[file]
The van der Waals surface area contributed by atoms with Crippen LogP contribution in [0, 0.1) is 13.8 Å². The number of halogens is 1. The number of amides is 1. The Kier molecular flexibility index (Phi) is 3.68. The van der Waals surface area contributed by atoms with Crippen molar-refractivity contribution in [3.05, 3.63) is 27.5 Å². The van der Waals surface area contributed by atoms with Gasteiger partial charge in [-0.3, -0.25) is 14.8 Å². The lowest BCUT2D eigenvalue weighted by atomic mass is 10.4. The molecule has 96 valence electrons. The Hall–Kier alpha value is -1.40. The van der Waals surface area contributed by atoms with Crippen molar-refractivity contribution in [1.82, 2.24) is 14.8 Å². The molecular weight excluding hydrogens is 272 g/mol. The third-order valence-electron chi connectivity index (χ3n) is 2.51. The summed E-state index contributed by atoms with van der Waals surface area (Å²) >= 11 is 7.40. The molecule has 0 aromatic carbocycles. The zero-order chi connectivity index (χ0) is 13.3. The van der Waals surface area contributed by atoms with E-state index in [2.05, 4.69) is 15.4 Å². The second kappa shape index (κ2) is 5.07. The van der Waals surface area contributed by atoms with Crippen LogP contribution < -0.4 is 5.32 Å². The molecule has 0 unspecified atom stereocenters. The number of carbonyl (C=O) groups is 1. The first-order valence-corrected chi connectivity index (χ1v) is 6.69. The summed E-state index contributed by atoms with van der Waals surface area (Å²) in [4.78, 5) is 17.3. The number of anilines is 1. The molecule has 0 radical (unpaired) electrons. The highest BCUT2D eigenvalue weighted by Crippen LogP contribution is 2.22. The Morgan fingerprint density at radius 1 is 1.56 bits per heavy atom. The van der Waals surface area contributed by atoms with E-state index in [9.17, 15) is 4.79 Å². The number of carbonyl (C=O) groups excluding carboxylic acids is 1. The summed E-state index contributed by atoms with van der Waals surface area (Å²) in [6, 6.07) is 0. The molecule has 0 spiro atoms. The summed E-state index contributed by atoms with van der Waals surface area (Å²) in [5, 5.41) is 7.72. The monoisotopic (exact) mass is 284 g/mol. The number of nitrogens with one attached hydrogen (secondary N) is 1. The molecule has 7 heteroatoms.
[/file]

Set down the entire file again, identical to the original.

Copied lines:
The van der Waals surface area contributed by atoms with Crippen LogP contribution in [0, 0.1) is 13.8 Å². The number of halogens is 1. The number of amides is 1. The Kier molecular flexibility index (Phi) is 3.68. The van der Waals surface area contributed by atoms with Crippen molar-refractivity contribution in [3.05, 3.63) is 27.5 Å². The van der Waals surface area contributed by atoms with Gasteiger partial charge in [-0.3, -0.25) is 14.8 Å². The lowest BCUT2D eigenvalue weighted by atomic mass is 10.4. The molecule has 96 valence electrons. The Hall–Kier alpha value is -1.40. The van der Waals surface area contributed by atoms with Crippen molar-refractivity contribution in [1.82, 2.24) is 14.8 Å². The molecular weight excluding hydrogens is 272 g/mol. The third-order valence-electron chi connectivity index (χ3n) is 2.51. The summed E-state index contributed by atoms with van der Waals surface area (Å²) >= 11 is 7.40. The molecule has 0 aromatic carbocycles. The zero-order chi connectivity index (χ0) is 13.3. The van der Waals surface area contributed by atoms with E-state index in [2.05, 4.69) is 15.4 Å². The second kappa shape index (κ2) is 5.07. The van der Waals surface area contributed by atoms with Crippen LogP contribution < -0.4 is 5.32 Å². The molecule has 0 unspecified atom stereocenters. The number of carbonyl (C=O) groups is 1. The first-order valence-corrected chi connectivity index (χ1v) is 6.69. The summed E-state index contributed by atoms with van der Waals surface area (Å²) in [4.78, 5) is 17.3. The number of anilines is 1. The molecule has 0 radical (unpaired) electrons. The highest BCUT2D eigenvalue weighted by Crippen LogP contribution is 2.22. The Morgan fingerprint density at radius 1 is 1.56 bits per heavy atom. The van der Waals surface area contributed by atoms with E-state index in [9.17, 15) is 4.79 Å². The number of carbonyl (C=O) groups excluding carboxylic acids is 1. The summed E-state index contributed by atoms with van der Waals surface area (Å²) in [6, 6.07) is 0. The molecule has 0 spiro atoms. The summed E-state index contributed by atoms with van der Waals surface area (Å²) in [5, 5.41) is 7.72. The monoisotopic (exact) mass is 284 g/mol. The number of nitrogens with one attached hydrogen (secondary N) is 1. The molecule has 7 heteroatoms.